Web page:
With heads of state taking care not to poke Mr. Trump, Donald Tusk, president of the European Council, has emerged as the Continent’s most prominent and pointed critic of the president.
Mr. Tusk, one of the leaders of the European Union, has no formal role in NATO, but the two groups have a large overlap in membership. On Tuesday they signed a statement of cooperation.
Mr. Tusk has made clear that he is paying close attention to the summit, he has a megaphone, and he’s not afraid to use it. Tweaking and refuting Mr. Trump, often slyly and sometimes quite directly, his comments are widely seen to reflect what other European leaders are thinking but are unwilling to say publicly.
The United States “doesn’t have and won’t have a better ally than EU,” whose members combined spend more on defense than Russia, he tweeted on Wednesday. “I hope you have no doubt this is an investment in our security.”
In June, after Mr. Trump’s angry exit from the Group of 7 summit and his broadside at Justin Trudeau, the Canadian prime minister who played host to that meeting, Mr. Tusk tweeted, “There is a special place in heaven for @JustinTrudeau.”
He used sharper language in May, after Mr. Trump withdrew from the Iran agreement and announced trade sanctions. Mr. Tusk tweeted, “with friends like that who needs enemies.”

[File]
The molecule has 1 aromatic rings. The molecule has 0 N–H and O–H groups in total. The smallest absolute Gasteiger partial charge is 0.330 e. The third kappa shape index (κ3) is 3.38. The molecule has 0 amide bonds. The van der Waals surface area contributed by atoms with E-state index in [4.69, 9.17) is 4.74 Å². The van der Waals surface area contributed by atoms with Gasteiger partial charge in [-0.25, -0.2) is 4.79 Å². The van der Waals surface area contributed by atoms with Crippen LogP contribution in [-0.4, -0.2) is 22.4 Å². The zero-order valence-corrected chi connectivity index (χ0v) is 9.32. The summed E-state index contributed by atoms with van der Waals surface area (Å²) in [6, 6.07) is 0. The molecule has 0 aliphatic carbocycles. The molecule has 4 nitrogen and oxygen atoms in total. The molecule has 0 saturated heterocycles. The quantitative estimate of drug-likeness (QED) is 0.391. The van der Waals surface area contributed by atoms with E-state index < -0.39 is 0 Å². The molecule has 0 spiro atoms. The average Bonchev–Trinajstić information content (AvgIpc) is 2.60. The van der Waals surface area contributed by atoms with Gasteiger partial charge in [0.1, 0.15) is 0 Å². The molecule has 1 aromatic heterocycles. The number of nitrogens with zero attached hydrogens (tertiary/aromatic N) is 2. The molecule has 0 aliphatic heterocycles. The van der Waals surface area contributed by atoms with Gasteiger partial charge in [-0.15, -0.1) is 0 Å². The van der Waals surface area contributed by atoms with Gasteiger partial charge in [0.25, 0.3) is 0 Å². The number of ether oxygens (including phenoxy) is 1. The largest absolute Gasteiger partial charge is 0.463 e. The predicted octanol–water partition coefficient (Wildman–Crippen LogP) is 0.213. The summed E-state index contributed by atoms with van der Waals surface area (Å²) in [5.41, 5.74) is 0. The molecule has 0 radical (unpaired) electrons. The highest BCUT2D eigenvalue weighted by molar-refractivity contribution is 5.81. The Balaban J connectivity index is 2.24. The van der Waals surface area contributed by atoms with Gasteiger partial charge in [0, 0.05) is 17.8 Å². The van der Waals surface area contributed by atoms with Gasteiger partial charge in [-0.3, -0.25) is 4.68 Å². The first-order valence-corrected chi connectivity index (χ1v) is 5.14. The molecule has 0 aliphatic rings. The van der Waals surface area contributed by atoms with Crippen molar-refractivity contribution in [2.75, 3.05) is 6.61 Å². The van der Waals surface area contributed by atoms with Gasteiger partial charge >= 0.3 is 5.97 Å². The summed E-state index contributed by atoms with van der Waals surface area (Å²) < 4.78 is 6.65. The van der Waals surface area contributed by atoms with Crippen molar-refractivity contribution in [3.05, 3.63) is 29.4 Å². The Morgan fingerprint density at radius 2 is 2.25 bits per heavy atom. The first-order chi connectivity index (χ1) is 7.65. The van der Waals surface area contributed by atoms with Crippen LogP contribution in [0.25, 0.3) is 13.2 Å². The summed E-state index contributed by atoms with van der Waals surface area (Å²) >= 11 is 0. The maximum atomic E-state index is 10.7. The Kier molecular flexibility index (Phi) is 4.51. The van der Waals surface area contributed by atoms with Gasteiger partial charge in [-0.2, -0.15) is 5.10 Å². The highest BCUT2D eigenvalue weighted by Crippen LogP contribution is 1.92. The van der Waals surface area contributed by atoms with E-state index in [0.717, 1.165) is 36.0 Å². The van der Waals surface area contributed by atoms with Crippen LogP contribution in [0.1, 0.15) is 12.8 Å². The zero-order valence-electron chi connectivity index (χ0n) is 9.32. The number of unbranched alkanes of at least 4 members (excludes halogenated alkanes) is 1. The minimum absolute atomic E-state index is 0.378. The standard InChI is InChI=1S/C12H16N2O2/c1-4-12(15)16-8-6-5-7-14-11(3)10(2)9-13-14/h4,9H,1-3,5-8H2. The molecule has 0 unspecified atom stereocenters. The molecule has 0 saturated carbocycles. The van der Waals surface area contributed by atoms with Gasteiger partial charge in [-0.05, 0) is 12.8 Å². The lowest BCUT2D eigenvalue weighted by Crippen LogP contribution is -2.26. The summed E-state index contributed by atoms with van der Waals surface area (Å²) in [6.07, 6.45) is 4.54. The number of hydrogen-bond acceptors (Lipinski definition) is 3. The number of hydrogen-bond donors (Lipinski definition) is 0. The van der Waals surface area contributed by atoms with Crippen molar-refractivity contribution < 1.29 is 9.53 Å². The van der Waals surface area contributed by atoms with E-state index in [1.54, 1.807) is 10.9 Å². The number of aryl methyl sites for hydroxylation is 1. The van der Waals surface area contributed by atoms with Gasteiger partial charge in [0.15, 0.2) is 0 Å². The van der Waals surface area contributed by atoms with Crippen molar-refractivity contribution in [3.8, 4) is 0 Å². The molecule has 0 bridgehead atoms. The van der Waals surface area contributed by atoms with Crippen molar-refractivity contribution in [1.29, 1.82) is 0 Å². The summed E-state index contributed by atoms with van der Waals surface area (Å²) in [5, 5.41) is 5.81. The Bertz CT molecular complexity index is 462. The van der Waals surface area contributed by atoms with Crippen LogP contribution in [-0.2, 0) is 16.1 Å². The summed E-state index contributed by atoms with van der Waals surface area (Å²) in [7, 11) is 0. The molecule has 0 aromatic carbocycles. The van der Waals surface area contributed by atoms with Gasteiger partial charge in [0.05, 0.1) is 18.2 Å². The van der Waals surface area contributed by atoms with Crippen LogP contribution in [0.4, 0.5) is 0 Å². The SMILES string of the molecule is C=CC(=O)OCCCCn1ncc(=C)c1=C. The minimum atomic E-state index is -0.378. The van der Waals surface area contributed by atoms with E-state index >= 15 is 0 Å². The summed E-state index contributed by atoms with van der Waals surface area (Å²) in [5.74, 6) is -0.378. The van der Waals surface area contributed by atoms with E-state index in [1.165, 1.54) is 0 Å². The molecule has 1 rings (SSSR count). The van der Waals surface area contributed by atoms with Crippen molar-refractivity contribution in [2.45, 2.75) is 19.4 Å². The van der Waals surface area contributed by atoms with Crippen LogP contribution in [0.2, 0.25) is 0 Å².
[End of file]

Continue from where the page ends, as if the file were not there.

Idle thumbs? Meeting rooms will be a Twitter-free zone
Mr. Trump enjoys sending Twitter barbs at his adversaries, but he will be restrained during the NATO summit meeting.
In NATO’s new building, in the massive high-tech meeting room, no mobile phones are allowed — not even for a president. Even if they were permitted, they probably would not work, because NATO jams signals in the building to prevent eavesdropping or hacking.
So at least for the hours he is with other leaders, Mr. Trump will be under a cone of silence.
Mr. Trump will have to wait until he’s outside the NATO building to get to his Twitter account in order to reassure his many followers that he remains the @realdonaldtrump. — Steven Erlanger
A show of solidarity with Ukraine
NATO leaders are set to meet with their Ukrainian counterparts on Thursday to show solidarity with Kiev, in the face of the Russian annexation of Crimea in 2014, and Moscow’s continuing military support of rebels in eastern Ukraine.
The meeting is pointed reminder from the West of the principle that one nation should not violate the territorial integrity of another, before Mr. Trump’s meeting with Mr. Putin in Finland. Talks on resolving the dispute in Ukraine have essentially stalled, and Western diplomats do not expect significant progress on the issue at the Helsinki summit meeting.
NATO leaders are also to meet with the leaders of Georgia on Thursday, in a similar show of support for Tbilisi against Russia, which has occupied parts of Georgia since 2008.
Ukraine and Georgia will be invited to discuss their progress in security and defense overhauls and their cooperation with NATO.
Membership is a different matter, however. In 2008, at a summit meeting in Bucharest, NATO promised both Ukraine and Georgia eventual membership in the alliance, infuriating Mr. Putin. Those plans have been put on hold. — Steven Erlanger